Now, I said, in the Big Idea link, above, that “The big difference, it seems to me, between Conservative and Liberal social spending and tax issues is that the Liberals, being essentially progressive, want to give everyone everything they need but, since they will not tolerate “means testing” they end up giving “entitlements” or tax breaks to those who don’t need them which makes the programmes inefficient and too costly. The Conservatives, on the other hand, are happy to use the tax system as a kind of invisible “means test” and, thereby, to give “boutique tax cuts” that target specific groups ~ parents of school-age children, for example. This philosophical divide means that the CPC has an advantage in explaining to suburbanites how it will, simultaneously, “contain” social spending and give working/middle-class families tax breaks. The suburbanites understand basic budgeting, they are good household managers themselves and they know that balanced budgets are necessary, even as they, personally, want tax breaks.“
All the polling I have seen says that most Canadians most often trust Conservatives to be good money managers. Maybe it’s time to offer Canadians something other than just fiscal policy janitorial services ~ the thankless task of cleaning up after the Liberals.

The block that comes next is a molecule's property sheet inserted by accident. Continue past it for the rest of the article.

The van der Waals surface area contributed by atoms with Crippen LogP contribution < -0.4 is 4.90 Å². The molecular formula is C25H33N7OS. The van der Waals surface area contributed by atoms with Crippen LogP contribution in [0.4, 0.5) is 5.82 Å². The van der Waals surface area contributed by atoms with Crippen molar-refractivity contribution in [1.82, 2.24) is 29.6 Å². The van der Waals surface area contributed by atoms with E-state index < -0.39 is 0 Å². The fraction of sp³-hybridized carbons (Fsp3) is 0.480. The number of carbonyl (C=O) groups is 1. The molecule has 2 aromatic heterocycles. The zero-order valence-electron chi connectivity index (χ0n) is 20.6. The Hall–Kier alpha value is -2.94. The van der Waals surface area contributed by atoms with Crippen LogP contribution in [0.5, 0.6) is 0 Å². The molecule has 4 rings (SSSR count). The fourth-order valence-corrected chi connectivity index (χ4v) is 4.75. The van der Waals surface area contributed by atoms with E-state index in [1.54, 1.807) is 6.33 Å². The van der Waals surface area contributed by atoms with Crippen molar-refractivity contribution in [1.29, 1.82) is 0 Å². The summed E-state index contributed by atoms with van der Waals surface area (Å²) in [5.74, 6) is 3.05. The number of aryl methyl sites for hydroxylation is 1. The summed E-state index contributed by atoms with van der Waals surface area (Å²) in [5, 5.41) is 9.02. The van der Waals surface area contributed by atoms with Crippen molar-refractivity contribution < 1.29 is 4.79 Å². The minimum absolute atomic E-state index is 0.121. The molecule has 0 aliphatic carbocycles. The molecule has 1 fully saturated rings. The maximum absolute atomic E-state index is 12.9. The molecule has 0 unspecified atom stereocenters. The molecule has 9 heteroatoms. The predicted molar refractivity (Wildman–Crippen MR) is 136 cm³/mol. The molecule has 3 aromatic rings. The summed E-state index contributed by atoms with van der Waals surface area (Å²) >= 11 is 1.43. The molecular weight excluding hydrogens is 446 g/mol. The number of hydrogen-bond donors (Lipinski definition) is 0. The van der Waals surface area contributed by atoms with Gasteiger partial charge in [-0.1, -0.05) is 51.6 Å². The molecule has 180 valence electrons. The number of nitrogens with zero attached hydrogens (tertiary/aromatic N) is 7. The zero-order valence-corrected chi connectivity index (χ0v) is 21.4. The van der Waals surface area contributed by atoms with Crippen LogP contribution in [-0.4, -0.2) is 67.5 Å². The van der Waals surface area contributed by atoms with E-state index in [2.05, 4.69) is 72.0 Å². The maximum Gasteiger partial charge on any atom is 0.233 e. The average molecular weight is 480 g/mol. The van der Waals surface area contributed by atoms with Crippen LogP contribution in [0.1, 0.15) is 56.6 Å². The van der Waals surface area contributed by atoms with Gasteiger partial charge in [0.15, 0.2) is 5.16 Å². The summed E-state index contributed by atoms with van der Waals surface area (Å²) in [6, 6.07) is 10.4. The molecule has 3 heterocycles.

I think that Conservative leaders ~ at both the federal and provincial levels ~ need to meld the big ideas of Hayek and Friedman (pictured below), about which few voters know and even fewer care, by the way, with the good common-sense* of most suburban Canadians and propose ways to make the liberal notion of a universal basic income work FOR most Canadians. The key notion, going back to the dead, white, male and very conservative theorists, is that poverty is inefficient because it is a major drain on our societies, but high taxes and lavish social spending do not work. The core notion of a reasoned, Conservative policy ought to be that work, any work, including, perhaps especially including low paid, temporary (seasonal) work is “good” and state-supported idleness is dangerous.